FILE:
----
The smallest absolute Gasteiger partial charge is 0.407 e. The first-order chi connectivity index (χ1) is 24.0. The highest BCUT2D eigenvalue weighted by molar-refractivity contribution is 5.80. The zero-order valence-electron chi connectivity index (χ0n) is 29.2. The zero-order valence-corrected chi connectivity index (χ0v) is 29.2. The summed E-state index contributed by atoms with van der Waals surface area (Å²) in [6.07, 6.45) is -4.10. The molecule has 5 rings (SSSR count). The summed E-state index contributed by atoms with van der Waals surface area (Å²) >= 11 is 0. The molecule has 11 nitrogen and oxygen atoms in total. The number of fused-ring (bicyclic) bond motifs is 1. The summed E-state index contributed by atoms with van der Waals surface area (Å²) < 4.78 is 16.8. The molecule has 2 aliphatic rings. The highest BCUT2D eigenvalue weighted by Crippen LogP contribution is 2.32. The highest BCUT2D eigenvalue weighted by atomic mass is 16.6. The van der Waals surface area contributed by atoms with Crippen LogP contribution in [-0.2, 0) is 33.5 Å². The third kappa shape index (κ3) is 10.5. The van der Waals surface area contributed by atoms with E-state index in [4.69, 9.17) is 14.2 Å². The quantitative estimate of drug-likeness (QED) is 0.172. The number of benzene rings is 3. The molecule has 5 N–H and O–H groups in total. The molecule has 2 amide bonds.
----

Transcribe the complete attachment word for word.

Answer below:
The smallest absolute Gasteiger partial charge is 0.407 e. The first-order chi connectivity index (χ1) is 24.0. The highest BCUT2D eigenvalue weighted by molar-refractivity contribution is 5.80. The zero-order valence-electron chi connectivity index (χ0n) is 29.2. The zero-order valence-corrected chi connectivity index (χ0v) is 29.2. The summed E-state index contributed by atoms with van der Waals surface area (Å²) in [6.07, 6.45) is -4.10. The molecule has 5 rings (SSSR count). The summed E-state index contributed by atoms with van der Waals surface area (Å²) >= 11 is 0. The molecule has 11 nitrogen and oxygen atoms in total. The number of fused-ring (bicyclic) bond motifs is 1. The summed E-state index contributed by atoms with van der Waals surface area (Å²) < 4.78 is 16.8. The molecule has 2 aliphatic rings. The highest BCUT2D eigenvalue weighted by Crippen LogP contribution is 2.32. The highest BCUT2D eigenvalue weighted by atomic mass is 16.6. The van der Waals surface area contributed by atoms with Crippen LogP contribution in [-0.2, 0) is 33.5 Å². The third kappa shape index (κ3) is 10.5. The van der Waals surface area contributed by atoms with E-state index in [4.69, 9.17) is 14.2 Å². The quantitative estimate of drug-likeness (QED) is 0.172. The number of benzene rings is 3. The molecule has 5 N–H and O–H groups in total. The molecule has 2 amide bonds.